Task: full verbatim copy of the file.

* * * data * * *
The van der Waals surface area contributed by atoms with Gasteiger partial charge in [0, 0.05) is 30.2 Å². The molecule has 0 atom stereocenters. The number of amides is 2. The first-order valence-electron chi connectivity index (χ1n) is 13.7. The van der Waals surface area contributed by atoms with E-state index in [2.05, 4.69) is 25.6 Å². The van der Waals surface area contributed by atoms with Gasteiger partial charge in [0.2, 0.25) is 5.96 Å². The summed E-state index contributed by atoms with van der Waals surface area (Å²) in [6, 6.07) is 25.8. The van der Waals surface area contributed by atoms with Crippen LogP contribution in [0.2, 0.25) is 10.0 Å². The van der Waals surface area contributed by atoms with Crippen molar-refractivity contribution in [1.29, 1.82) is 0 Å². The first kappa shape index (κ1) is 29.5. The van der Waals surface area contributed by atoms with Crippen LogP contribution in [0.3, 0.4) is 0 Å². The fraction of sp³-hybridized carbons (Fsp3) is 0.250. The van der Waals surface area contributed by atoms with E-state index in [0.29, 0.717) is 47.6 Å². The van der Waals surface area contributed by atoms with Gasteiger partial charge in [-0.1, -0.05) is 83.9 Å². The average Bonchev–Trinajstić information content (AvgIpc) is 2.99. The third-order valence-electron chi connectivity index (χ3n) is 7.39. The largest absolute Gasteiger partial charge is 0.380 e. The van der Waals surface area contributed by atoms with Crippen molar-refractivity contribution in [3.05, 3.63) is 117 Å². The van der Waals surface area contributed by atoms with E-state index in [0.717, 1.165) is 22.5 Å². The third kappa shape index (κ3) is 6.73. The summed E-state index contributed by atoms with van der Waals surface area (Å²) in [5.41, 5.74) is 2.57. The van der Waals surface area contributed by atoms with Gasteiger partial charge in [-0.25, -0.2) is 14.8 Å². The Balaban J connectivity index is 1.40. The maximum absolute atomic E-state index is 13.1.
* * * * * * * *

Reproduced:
The van der Waals surface area contributed by atoms with Gasteiger partial charge in [0, 0.05) is 30.2 Å². The molecule has 0 atom stereocenters. The number of amides is 2. The first-order valence-electron chi connectivity index (χ1n) is 13.7. The van der Waals surface area contributed by atoms with E-state index in [2.05, 4.69) is 25.6 Å². The van der Waals surface area contributed by atoms with Gasteiger partial charge in [0.2, 0.25) is 5.96 Å². The summed E-state index contributed by atoms with van der Waals surface area (Å²) in [6, 6.07) is 25.8. The van der Waals surface area contributed by atoms with Crippen LogP contribution in [0.2, 0.25) is 10.0 Å². The van der Waals surface area contributed by atoms with Crippen molar-refractivity contribution in [1.29, 1.82) is 0 Å². The first kappa shape index (κ1) is 29.5. The van der Waals surface area contributed by atoms with Crippen LogP contribution in [0.3, 0.4) is 0 Å². The fraction of sp³-hybridized carbons (Fsp3) is 0.250. The van der Waals surface area contributed by atoms with E-state index in [0.29, 0.717) is 47.6 Å². The van der Waals surface area contributed by atoms with Gasteiger partial charge in [-0.1, -0.05) is 83.9 Å². The average Bonchev–Trinajstić information content (AvgIpc) is 2.99. The third-order valence-electron chi connectivity index (χ3n) is 7.39. The largest absolute Gasteiger partial charge is 0.380 e. The van der Waals surface area contributed by atoms with Crippen molar-refractivity contribution in [3.05, 3.63) is 117 Å². The van der Waals surface area contributed by atoms with E-state index in [0.717, 1.165) is 22.5 Å². The third kappa shape index (κ3) is 6.73. The summed E-state index contributed by atoms with van der Waals surface area (Å²) in [5.41, 5.74) is 2.57. The van der Waals surface area contributed by atoms with Gasteiger partial charge in [-0.25, -0.2) is 14.8 Å². The Balaban J connectivity index is 1.40. The maximum absolute atomic E-state index is 13.1.